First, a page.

Transmutability meets Corporate Identity

Cyberport, sales outlet, Dresden

Deutsche Werkstätten services:
Interior design, planning, interior furnishing

Completion 2003

Photos

Originally, Cyberport.de was, in today’s vernacular, a virtual enterprise. Their philosophy is that of an internet-based mail-order firm for the technological and digital lifestyle. More than 10,000 items have been sold over the Internet, with the spotlight steadily on Apple and Sony products. Twice a year, the Internet offer is supplemented by a printed catalogue, circulation is now at 100,000+ copies. What else can one do when striving for market leadership? One can take the physical route, particularly since accessibility, speed and reliability vis-à-vis one’s customers grow by leaps and bounds with a physical location. A place where one can interact with real people, not merely cold, impersonal computer screens. Cyberport.de commissioned Deutsche Werkstätten Hellerau to design a pilot shop, and our interior architects happily rose to the task. The concept for the shop’s interior was to be in strict compliance with CI as it included the option of additional shops perhaps following. If so, the design would be adapted and possibly developed further. This led to the next step in the thought process: building the shop with modules. These modules were created in such a way that they could be readily combined in different modes for different areas. In other words, strict CI-compliance was coupled with independent adaptations. Materials and colours played off the products sold in the shop. That meant laminated surfaces in blue and orange (CI colours), anthracite, silver, white and transparent. Transparency in the shop was a key component of the basic philosophy, hence the use of Plexiglas and glass shelving. Melamin-coated base materials are extremely sturdy. Silver plastic tiles were used for the floor. The individual pieces, joining together like a jigsaw puzzle, performed double-duty for the Dresden shop as components of its panelling. This cladding conceals the illumination, functioning indirectly by means of consecutive lights under the ceiling, while the integrated source points of illumination in the suspended ceiling highlight the various different products.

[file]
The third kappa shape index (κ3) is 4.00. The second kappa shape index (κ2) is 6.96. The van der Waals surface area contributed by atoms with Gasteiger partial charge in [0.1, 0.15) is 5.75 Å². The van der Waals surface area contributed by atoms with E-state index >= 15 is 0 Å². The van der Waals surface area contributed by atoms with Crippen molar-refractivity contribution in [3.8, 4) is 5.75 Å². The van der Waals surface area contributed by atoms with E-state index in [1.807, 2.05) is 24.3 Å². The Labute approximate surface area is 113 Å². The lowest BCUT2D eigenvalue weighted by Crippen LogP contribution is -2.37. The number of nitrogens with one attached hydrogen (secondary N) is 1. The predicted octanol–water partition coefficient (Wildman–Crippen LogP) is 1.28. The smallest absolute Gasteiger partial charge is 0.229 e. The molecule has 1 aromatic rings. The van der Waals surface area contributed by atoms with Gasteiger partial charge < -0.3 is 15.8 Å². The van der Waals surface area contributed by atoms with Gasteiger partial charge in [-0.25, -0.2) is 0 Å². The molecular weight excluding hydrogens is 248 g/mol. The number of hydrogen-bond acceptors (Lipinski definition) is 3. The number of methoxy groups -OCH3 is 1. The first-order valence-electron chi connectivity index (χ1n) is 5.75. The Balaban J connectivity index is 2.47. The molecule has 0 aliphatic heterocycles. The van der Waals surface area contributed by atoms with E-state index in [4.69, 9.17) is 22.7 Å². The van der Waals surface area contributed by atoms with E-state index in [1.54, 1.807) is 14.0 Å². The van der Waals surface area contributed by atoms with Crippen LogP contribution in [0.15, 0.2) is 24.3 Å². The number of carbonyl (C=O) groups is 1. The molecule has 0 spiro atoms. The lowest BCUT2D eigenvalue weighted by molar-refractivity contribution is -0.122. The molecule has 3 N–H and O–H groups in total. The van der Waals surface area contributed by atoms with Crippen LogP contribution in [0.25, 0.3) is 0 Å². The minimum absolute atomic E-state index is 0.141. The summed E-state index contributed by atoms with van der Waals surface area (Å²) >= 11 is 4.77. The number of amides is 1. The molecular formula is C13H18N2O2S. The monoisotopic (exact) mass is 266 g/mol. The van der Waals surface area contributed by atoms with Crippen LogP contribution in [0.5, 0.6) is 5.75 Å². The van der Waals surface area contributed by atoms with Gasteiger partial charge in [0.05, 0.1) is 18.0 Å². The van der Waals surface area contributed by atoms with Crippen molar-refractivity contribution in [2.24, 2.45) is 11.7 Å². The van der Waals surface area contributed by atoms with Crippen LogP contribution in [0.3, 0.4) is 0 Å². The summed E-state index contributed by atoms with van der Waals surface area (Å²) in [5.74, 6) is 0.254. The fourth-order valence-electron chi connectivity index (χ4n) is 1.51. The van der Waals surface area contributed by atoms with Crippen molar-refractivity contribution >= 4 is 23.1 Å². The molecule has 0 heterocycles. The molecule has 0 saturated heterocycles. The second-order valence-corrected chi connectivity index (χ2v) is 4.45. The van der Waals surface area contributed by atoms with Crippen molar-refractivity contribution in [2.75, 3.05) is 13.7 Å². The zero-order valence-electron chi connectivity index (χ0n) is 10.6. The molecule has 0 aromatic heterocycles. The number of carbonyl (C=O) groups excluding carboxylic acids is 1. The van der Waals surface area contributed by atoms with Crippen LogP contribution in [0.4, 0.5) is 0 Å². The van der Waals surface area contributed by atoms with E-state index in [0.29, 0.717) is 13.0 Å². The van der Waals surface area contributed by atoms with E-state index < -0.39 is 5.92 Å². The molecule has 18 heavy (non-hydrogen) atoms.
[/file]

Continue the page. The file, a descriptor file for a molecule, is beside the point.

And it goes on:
Text: Rainer Baginski
Photo: Bernadette Grimmenstein